This book was mentioned in Stephen King's reading list (as an appendix to his inspirational "On Writing"). The premise of a race of "superior" beings living among us intrigued me. Unfortunately, that was the ONLY reason why I endured the book until the end. I couldn't care less about any of the two-dimensional characters, the corny dialogue, or the repetitious spoon-feeding of plot detail (how stupid is the reader expected to be?). I sped through most of the novel because I was anxious to put it away and move on to a better book. VERY disappointing.
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By Huff Daddy on March 6 2004
Format: Hardcover
I really enjoyed this book. The beginning is strange but if you can make it to about the middle of chapter 2, you'll be hooked. What I was amazed with the most is the way Robinson created a sense of dread throughout the entire book. It was like hearing the low bass tones in a scary movie that gives you that sense of anticipation and dread. I don't know how he did it with words. Definitely have to tip your hat to Robinson on his writing style.
I had a hard time putting the book down, staying up late at night but not pushing myself like I have done reading Stephen Hunter. The ending was not completely predictable but I did have my suspicions by the middle of the book. The ending was a little bit of a let down, not for anything other than it seemed like Robinson was trying to meet a deadline and rushed to a conclusion, but it didn't ruin the book by any means.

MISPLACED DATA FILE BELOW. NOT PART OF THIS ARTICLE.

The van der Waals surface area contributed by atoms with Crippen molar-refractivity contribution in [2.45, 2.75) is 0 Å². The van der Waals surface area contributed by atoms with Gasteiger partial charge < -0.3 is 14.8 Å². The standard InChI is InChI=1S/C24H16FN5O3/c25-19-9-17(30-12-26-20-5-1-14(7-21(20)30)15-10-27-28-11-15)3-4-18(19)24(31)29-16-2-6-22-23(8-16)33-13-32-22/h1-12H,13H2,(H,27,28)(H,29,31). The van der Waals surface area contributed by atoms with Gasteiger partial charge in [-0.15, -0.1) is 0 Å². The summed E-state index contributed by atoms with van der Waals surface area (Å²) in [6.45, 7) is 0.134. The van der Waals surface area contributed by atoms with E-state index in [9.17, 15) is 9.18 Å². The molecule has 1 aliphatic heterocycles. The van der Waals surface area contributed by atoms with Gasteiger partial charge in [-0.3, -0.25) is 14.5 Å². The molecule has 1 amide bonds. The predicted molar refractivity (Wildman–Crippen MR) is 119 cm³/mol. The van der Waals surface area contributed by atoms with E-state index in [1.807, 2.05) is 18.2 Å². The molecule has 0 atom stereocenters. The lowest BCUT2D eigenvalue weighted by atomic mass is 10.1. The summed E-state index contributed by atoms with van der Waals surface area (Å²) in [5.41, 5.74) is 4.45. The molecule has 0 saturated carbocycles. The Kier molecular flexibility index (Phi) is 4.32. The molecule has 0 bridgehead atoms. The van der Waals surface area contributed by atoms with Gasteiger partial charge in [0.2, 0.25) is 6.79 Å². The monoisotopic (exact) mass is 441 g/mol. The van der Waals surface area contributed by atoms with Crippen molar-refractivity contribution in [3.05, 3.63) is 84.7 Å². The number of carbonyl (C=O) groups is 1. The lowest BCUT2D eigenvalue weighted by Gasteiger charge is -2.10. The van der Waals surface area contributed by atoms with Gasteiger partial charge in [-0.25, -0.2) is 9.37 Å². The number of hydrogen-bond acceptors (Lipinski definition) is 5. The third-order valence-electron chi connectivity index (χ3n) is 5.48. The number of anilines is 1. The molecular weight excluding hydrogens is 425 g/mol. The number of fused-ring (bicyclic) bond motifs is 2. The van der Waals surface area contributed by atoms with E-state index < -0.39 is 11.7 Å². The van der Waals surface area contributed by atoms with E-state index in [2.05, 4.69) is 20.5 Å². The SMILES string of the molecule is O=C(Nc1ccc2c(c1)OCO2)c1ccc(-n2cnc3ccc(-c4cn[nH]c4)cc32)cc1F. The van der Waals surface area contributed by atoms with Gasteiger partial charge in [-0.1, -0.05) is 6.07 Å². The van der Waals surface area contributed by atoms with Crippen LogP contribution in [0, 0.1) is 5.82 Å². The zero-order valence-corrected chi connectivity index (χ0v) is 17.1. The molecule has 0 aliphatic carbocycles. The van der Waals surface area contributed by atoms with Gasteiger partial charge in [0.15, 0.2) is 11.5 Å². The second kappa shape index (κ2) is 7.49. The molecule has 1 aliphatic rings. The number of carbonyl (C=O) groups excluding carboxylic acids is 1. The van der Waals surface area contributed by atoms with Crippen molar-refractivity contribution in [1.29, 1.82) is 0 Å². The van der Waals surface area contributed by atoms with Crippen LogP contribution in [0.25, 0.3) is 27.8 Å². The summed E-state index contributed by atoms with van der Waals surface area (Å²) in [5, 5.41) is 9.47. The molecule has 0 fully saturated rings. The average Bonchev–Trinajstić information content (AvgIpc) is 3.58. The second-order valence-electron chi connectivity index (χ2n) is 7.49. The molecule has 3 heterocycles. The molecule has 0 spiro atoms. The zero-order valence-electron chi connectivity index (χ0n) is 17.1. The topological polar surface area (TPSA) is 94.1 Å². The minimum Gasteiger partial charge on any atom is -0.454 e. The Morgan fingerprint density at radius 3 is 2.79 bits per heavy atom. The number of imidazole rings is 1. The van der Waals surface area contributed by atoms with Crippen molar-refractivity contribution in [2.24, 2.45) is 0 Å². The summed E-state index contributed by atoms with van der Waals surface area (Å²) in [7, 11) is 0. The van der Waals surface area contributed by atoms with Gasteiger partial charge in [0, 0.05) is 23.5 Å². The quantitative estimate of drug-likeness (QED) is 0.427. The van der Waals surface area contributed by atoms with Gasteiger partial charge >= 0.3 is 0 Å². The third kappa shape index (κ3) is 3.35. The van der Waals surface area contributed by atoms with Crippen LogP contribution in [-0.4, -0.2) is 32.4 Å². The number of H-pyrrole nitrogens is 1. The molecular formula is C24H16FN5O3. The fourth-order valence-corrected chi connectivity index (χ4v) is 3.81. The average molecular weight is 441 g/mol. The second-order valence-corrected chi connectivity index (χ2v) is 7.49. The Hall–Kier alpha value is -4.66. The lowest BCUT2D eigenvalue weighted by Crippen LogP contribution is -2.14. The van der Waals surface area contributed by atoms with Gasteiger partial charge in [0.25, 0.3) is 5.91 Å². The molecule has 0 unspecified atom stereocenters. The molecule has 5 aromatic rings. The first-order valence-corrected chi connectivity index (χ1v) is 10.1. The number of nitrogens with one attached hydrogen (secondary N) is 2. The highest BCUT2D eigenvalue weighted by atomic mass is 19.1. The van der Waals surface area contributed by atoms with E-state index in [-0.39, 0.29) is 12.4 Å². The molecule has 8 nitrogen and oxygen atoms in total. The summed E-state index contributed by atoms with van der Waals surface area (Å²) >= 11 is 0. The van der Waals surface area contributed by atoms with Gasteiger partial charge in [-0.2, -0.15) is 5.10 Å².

I would definitely recommend this to any one who enjoys minor amounts of science fiction rooted in fact or counterfactual thought. It reads very fast and would be good for travel of vacation. The message regarding our environment is timely also.
For more details, go to aj.huff.org. Thanks.
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By William Black on Aug. 14 2003
Format: Hardcover
This is one of those books that I picked up because I could not find the book that I came for. Cover art sells books for sure. I started reading this book and had to flip back to the cover to make sure that I had never heard of the author before. This book was extremely well written. Some of it is predictable but you get mad at the characters for not seeing the obvious, but that adds to the realism because real people would not see the obvious either. I really enjoyed this book. It is light science fiction that readers of Sci-fi and mainstream should enjoy. Books this good cross genre boundries.